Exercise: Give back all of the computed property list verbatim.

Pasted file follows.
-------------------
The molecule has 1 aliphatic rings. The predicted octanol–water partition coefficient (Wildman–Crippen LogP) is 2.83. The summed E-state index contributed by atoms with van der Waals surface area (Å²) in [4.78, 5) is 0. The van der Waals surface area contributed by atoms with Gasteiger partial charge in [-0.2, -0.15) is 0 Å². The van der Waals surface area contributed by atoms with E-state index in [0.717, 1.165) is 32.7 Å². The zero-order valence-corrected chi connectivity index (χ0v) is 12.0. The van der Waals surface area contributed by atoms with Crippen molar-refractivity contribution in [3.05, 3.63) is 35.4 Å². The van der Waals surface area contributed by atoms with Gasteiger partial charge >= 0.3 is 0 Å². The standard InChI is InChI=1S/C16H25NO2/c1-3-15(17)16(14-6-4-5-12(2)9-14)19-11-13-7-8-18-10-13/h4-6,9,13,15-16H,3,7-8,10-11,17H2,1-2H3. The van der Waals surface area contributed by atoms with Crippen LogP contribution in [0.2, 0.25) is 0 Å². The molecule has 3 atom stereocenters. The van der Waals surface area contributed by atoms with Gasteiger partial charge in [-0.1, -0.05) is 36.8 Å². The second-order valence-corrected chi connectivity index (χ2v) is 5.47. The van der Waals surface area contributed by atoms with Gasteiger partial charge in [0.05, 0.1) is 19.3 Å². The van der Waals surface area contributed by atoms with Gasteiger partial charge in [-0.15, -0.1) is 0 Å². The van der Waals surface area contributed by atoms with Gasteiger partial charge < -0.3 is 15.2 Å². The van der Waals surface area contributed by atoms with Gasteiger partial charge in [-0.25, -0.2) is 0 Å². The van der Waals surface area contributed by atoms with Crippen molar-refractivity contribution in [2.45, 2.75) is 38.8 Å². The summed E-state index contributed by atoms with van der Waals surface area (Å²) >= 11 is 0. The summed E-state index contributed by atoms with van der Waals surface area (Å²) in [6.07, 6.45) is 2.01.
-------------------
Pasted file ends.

The molecule has 1 aliphatic rings. The predicted octanol–water partition coefficient (Wildman–Crippen LogP) is 2.83. The summed E-state index contributed by atoms with van der Waals surface area (Å²) in [4.78, 5) is 0. The van der Waals surface area contributed by atoms with Gasteiger partial charge in [-0.2, -0.15) is 0 Å². The van der Waals surface area contributed by atoms with E-state index in [0.717, 1.165) is 32.7 Å². The zero-order valence-corrected chi connectivity index (χ0v) is 12.0. The van der Waals surface area contributed by atoms with Crippen molar-refractivity contribution in [3.05, 3.63) is 35.4 Å². The van der Waals surface area contributed by atoms with Gasteiger partial charge >= 0.3 is 0 Å². The standard InChI is InChI=1S/C16H25NO2/c1-3-15(17)16(14-6-4-5-12(2)9-14)19-11-13-7-8-18-10-13/h4-6,9,13,15-16H,3,7-8,10-11,17H2,1-2H3. The van der Waals surface area contributed by atoms with Crippen LogP contribution in [0.2, 0.25) is 0 Å². The molecule has 3 atom stereocenters. The van der Waals surface area contributed by atoms with Gasteiger partial charge in [-0.1, -0.05) is 36.8 Å². The second-order valence-corrected chi connectivity index (χ2v) is 5.47. The van der Waals surface area contributed by atoms with Gasteiger partial charge in [0.05, 0.1) is 19.3 Å². The van der Waals surface area contributed by atoms with Gasteiger partial charge in [-0.15, -0.1) is 0 Å². The van der Waals surface area contributed by atoms with Gasteiger partial charge < -0.3 is 15.2 Å². The van der Waals surface area contributed by atoms with Gasteiger partial charge in [-0.25, -0.2) is 0 Å². The van der Waals surface area contributed by atoms with Crippen molar-refractivity contribution in [2.45, 2.75) is 38.8 Å². The summed E-state index contributed by atoms with van der Waals surface area (Å²) >= 11 is 0. The summed E-state index contributed by atoms with van der Waals surface area (Å²) in [6.07, 6.45) is 2.01.